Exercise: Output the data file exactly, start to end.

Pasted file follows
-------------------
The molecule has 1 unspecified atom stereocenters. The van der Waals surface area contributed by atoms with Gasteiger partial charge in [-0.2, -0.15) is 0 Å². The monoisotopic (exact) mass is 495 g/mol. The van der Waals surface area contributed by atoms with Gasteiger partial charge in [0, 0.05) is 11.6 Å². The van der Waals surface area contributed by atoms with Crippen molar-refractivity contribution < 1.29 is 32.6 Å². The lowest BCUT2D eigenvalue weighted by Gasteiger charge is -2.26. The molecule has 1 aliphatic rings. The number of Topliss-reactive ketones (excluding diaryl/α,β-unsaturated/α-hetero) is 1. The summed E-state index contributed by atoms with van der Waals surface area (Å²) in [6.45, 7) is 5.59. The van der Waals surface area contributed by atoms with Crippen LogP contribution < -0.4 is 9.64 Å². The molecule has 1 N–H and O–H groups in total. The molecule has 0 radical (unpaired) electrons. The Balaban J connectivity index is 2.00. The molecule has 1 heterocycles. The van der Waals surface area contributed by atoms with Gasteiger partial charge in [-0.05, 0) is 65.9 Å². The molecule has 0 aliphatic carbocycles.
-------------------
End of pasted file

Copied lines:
The molecule has 1 unspecified atom stereocenters. The van der Waals surface area contributed by atoms with Gasteiger partial charge in [-0.2, -0.15) is 0 Å². The monoisotopic (exact) mass is 495 g/mol. The van der Waals surface area contributed by atoms with Gasteiger partial charge in [0, 0.05) is 11.6 Å². The van der Waals surface area contributed by atoms with Crippen molar-refractivity contribution < 1.29 is 32.6 Å². The lowest BCUT2D eigenvalue weighted by Gasteiger charge is -2.26. The molecule has 1 aliphatic rings. The number of Topliss-reactive ketones (excluding diaryl/α,β-unsaturated/α-hetero) is 1. The summed E-state index contributed by atoms with van der Waals surface area (Å²) in [6.45, 7) is 5.59. The van der Waals surface area contributed by atoms with Crippen LogP contribution < -0.4 is 9.64 Å². The molecule has 1 N–H and O–H groups in total. The molecule has 0 radical (unpaired) electrons. The Balaban J connectivity index is 2.00. The molecule has 1 heterocycles. The van der Waals surface area contributed by atoms with Gasteiger partial charge in [-0.05, 0) is 65.9 Å². The molecule has 0 aliphatic carbocycles.